- There are two different types of participants in a conflict: (1) those whose intent is to injure and whose motivation is to benefit themselves and (2) those whose intentions are positive and are acting for the sake of heaven. In the controversy involving Korach and his followers, there were some of both types. Korach intended to benefit himself while Datan and Aviram were men who sought conflict and turmoil. However, included in their followers were those who were pure hearted, whose intentions were positive, about whom the text attests that they were "princes of the community, leaders of the people, men of renown." The Torah warns all about any controversy that is prohibited that "one should not be like Korach" who sought only to benefit himself, nor "like his followers," which included pure souls who were led to believe that this was a controversy for the sake of heaven. (HaNatsiv)
- Our eyes bear witness that the chapter of controversy did not end; every generation has its controversies, factions and conflicts. The explanation [for this] is: A conflict such as this one which was between Moses and Korach will not happen again for in it all the truth was on the side of Moshe; all the deceptions and lies were on Korach's side. Controversies such as that are ended and finished, (taking literally the phrase) "and not be like Korach and his followers." For in all other conflicts each side has something to hold onto, there is some truth and justification to each side, the issue is who is more in the right. (HaRav Shmuel Brot)
- Once, my father, Rabbi Shlomo Zalman HaKohen Kook, traveled abroad from Israel as a messenger of the Yishuv. In one community (he) found a huge controversy going on between the worshippers and the leaders of a synagogue. When the aforementioned rabbi, who was a great scholar and an emissary from the Holy Land arrived, they received him with dignity and honor and asked that he become an angel messenger of peace. Rabbi Shlomo Zalman accepted the challenge and went up onto the bima.
In his drasha to the congregation he referenced the controversy of Korach and his followers and asked, "Why did Aaron's rod flower with almond blossoms rather than some other flower?" From here he hinted to them what the outcome of a controversy can be. There are two types of almonds according to chapter one of the tractate of Ma'as'rot -- bitter and sweet. The first type is sweet at first but with a bad aftertaste. The second type is bitter at first but sweet in the end. So too matters of controversy and peace. The first type hints at controversy which seems sweet in the [moment of] conflict, in the clash of [opinions] and the success that comes with the small arguments, but its end is extremely bitter.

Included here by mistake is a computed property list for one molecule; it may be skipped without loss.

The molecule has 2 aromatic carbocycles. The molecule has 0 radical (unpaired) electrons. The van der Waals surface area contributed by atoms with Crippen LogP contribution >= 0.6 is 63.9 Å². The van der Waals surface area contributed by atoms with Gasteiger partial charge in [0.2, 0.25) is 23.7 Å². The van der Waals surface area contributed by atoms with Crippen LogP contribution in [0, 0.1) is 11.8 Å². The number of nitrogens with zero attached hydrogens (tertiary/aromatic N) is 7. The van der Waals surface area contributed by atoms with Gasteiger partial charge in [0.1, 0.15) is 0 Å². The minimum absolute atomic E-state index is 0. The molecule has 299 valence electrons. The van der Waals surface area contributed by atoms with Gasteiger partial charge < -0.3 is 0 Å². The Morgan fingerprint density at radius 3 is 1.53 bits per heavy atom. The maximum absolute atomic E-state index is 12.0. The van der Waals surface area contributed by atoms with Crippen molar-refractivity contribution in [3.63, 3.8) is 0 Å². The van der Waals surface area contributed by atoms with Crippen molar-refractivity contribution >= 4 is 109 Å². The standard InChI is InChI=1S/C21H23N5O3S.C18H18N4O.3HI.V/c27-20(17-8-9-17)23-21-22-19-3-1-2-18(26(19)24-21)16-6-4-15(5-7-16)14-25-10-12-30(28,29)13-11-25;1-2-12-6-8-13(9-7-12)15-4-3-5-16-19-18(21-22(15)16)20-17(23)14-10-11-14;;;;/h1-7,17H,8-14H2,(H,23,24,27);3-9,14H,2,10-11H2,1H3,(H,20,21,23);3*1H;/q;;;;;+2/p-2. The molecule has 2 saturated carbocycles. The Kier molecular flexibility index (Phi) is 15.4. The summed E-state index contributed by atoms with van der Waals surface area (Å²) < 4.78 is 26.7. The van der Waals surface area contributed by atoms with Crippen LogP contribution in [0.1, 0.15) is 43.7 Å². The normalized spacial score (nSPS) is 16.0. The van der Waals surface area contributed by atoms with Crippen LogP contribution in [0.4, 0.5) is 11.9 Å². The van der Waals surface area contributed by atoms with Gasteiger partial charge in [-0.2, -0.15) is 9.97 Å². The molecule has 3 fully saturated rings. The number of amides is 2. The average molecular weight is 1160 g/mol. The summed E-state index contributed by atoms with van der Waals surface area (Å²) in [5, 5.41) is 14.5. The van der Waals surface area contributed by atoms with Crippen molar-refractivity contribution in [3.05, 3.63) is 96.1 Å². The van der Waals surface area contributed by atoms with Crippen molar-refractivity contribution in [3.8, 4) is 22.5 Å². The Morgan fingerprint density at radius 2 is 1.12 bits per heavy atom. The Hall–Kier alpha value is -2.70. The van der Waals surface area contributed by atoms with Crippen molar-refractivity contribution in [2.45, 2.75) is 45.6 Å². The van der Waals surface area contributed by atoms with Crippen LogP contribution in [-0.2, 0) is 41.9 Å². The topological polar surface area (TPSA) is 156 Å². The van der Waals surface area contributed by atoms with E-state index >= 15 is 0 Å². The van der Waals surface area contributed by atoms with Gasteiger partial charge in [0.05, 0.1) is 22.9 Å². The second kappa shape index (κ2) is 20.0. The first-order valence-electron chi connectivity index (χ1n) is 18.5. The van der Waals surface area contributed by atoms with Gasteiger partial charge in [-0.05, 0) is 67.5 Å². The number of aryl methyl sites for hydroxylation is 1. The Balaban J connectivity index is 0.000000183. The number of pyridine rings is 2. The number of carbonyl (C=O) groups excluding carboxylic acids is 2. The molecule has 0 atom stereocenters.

The reverse is true of peace, in the beginning it is bitter. How difficult it is to end strife and conflict and one's passion burns and does not allow for resolution but in the end, when a person gives in to his inclination to good and is willing to give up a little to achieve peace, how good and how sweet it is for all sides. The words that the rabbi spoke entered their hearts and he was able by his work to bring peace to the camp. (Rav Avraham Yitzhak HaKohen Kook)
- How should man, a being created in the likeness of God, live? What way of living is compatible with the grandeur and mystery of life?.... It is in deeds that man becomes aware of what his life really is, of his power to harm and to hurt, to wreck and to ruin, of his ability to derive joy and to bestow it on others. It is in the employment of his will, not intention, that he meets his own self as it is; not as he should like it to be. (Rabbi Abraham Joshua Heschel)
Questions for Discussion:
- How do we handle conflicts in our own lives?
- How can we learn to confront each other directly with respect?
- How do we achieve a situation where all parties are willing to forgo short term victories in favor of long term resolutions?